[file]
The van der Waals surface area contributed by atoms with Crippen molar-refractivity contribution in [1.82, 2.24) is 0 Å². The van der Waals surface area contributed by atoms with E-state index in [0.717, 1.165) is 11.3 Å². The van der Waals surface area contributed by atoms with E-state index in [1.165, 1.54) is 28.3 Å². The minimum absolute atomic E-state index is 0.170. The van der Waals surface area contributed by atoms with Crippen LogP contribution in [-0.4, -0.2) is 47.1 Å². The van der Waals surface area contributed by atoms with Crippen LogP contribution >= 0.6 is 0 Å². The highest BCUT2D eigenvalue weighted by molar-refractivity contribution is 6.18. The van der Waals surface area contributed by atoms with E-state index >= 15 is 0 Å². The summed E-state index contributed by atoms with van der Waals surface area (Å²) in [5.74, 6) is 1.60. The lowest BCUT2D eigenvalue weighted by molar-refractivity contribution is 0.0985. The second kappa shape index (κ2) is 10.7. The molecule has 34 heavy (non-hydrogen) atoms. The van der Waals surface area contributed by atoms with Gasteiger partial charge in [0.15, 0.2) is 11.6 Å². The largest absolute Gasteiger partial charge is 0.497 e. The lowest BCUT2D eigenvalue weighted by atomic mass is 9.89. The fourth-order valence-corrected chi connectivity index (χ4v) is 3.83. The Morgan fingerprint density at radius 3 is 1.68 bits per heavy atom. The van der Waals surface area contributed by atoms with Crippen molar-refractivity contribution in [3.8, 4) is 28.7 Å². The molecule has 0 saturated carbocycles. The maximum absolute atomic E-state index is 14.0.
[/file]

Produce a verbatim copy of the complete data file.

The van der Waals surface area contributed by atoms with Crippen molar-refractivity contribution in [1.82, 2.24) is 0 Å². The van der Waals surface area contributed by atoms with E-state index in [0.717, 1.165) is 11.3 Å². The van der Waals surface area contributed by atoms with E-state index in [1.165, 1.54) is 28.3 Å². The minimum absolute atomic E-state index is 0.170. The van der Waals surface area contributed by atoms with Crippen LogP contribution in [-0.4, -0.2) is 47.1 Å². The van der Waals surface area contributed by atoms with Crippen LogP contribution >= 0.6 is 0 Å². The highest BCUT2D eigenvalue weighted by molar-refractivity contribution is 6.18. The van der Waals surface area contributed by atoms with E-state index >= 15 is 0 Å². The summed E-state index contributed by atoms with van der Waals surface area (Å²) in [5.74, 6) is 1.60. The lowest BCUT2D eigenvalue weighted by molar-refractivity contribution is 0.0985. The second kappa shape index (κ2) is 10.7. The molecule has 34 heavy (non-hydrogen) atoms. The van der Waals surface area contributed by atoms with Gasteiger partial charge in [0.15, 0.2) is 11.6 Å². The largest absolute Gasteiger partial charge is 0.497 e. The lowest BCUT2D eigenvalue weighted by atomic mass is 9.89. The fourth-order valence-corrected chi connectivity index (χ4v) is 3.83. The Morgan fingerprint density at radius 3 is 1.68 bits per heavy atom. The van der Waals surface area contributed by atoms with Crippen molar-refractivity contribution in [3.8, 4) is 28.7 Å². The molecule has 0 saturated carbocycles. The maximum absolute atomic E-state index is 14.0.